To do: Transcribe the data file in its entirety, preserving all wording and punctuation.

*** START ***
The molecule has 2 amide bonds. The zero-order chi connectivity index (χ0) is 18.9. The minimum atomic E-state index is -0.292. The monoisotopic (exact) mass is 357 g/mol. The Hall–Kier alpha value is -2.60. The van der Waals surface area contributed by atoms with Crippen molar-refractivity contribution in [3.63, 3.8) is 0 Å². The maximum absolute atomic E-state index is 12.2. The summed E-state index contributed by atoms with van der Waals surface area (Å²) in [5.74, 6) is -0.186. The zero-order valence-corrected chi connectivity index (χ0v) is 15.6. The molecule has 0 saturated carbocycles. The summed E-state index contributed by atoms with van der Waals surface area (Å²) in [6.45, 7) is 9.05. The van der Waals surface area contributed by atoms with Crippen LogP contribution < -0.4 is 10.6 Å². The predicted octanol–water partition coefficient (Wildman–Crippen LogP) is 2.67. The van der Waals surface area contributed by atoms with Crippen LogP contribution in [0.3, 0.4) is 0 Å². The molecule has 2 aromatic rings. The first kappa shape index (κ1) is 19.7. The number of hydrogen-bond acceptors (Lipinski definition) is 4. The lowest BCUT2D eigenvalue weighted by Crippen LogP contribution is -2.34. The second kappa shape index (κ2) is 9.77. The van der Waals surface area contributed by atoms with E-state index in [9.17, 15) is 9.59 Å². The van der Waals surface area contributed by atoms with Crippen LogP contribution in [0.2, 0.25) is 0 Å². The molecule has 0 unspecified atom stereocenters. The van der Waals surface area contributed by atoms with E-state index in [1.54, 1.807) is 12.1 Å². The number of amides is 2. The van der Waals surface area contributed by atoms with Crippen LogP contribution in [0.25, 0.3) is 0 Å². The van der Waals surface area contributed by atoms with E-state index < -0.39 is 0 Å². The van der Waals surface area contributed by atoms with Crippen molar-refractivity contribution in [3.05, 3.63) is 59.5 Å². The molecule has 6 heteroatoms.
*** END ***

The molecule has 2 amide bonds. The zero-order chi connectivity index (χ0) is 18.9. The minimum atomic E-state index is -0.292. The monoisotopic (exact) mass is 357 g/mol. The Hall–Kier alpha value is -2.60. The van der Waals surface area contributed by atoms with Crippen molar-refractivity contribution in [3.63, 3.8) is 0 Å². The maximum absolute atomic E-state index is 12.2. The summed E-state index contributed by atoms with van der Waals surface area (Å²) in [5.74, 6) is -0.186. The zero-order valence-corrected chi connectivity index (χ0v) is 15.6. The molecule has 0 saturated carbocycles. The summed E-state index contributed by atoms with van der Waals surface area (Å²) in [6.45, 7) is 9.05. The van der Waals surface area contributed by atoms with Crippen LogP contribution < -0.4 is 10.6 Å². The predicted octanol–water partition coefficient (Wildman–Crippen LogP) is 2.67. The van der Waals surface area contributed by atoms with Crippen LogP contribution in [0.3, 0.4) is 0 Å². The molecule has 2 aromatic rings. The first kappa shape index (κ1) is 19.7. The number of hydrogen-bond acceptors (Lipinski definition) is 4. The lowest BCUT2D eigenvalue weighted by Crippen LogP contribution is -2.34. The second kappa shape index (κ2) is 9.77. The van der Waals surface area contributed by atoms with E-state index in [9.17, 15) is 9.59 Å². The van der Waals surface area contributed by atoms with Crippen LogP contribution in [0.2, 0.25) is 0 Å². The molecule has 0 unspecified atom stereocenters. The van der Waals surface area contributed by atoms with E-state index in [1.54, 1.807) is 12.1 Å². The number of amides is 2. The van der Waals surface area contributed by atoms with Crippen LogP contribution in [0.25, 0.3) is 0 Å². The van der Waals surface area contributed by atoms with E-state index < -0.39 is 0 Å². The van der Waals surface area contributed by atoms with Crippen molar-refractivity contribution in [3.05, 3.63) is 59.5 Å². The molecule has 6 heteroatoms.